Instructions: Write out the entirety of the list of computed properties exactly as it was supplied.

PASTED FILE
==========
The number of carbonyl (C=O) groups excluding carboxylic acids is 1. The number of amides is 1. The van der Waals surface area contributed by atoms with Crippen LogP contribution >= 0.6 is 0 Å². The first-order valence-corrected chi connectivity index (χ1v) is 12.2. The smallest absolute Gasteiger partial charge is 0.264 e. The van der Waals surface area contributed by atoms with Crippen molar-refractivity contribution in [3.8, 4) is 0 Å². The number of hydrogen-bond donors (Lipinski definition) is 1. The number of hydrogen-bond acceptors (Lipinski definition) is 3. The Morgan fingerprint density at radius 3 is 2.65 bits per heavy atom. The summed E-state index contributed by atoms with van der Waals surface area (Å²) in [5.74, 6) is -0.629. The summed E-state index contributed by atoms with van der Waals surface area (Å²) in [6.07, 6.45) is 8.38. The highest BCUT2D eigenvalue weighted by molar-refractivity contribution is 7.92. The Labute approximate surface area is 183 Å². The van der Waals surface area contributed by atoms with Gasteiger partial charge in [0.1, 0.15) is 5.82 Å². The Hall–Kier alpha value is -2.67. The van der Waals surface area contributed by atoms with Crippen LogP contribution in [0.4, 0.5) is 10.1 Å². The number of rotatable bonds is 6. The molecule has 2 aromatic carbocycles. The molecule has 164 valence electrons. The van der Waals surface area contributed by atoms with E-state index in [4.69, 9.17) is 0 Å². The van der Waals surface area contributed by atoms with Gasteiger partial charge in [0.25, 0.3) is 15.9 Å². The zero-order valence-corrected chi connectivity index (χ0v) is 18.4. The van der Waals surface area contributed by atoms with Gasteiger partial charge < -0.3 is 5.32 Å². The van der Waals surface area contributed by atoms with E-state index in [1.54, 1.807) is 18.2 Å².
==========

The number of carbonyl (C=O) groups excluding carboxylic acids is 1. The number of amides is 1. The van der Waals surface area contributed by atoms with Crippen LogP contribution >= 0.6 is 0 Å². The first-order valence-corrected chi connectivity index (χ1v) is 12.2. The smallest absolute Gasteiger partial charge is 0.264 e. The van der Waals surface area contributed by atoms with Crippen molar-refractivity contribution in [3.8, 4) is 0 Å². The number of hydrogen-bond donors (Lipinski definition) is 1. The number of hydrogen-bond acceptors (Lipinski definition) is 3. The Morgan fingerprint density at radius 3 is 2.65 bits per heavy atom. The summed E-state index contributed by atoms with van der Waals surface area (Å²) in [5.74, 6) is -0.629. The summed E-state index contributed by atoms with van der Waals surface area (Å²) in [6.07, 6.45) is 8.38. The highest BCUT2D eigenvalue weighted by molar-refractivity contribution is 7.92. The Labute approximate surface area is 183 Å². The van der Waals surface area contributed by atoms with Gasteiger partial charge in [0.1, 0.15) is 5.82 Å². The Hall–Kier alpha value is -2.67. The van der Waals surface area contributed by atoms with Crippen LogP contribution in [0.4, 0.5) is 10.1 Å². The number of rotatable bonds is 6. The molecule has 2 aromatic carbocycles. The molecule has 164 valence electrons. The van der Waals surface area contributed by atoms with E-state index in [4.69, 9.17) is 0 Å². The van der Waals surface area contributed by atoms with Gasteiger partial charge in [0.25, 0.3) is 15.9 Å². The zero-order valence-corrected chi connectivity index (χ0v) is 18.4. The van der Waals surface area contributed by atoms with Gasteiger partial charge < -0.3 is 5.32 Å². The van der Waals surface area contributed by atoms with E-state index in [1.54, 1.807) is 18.2 Å².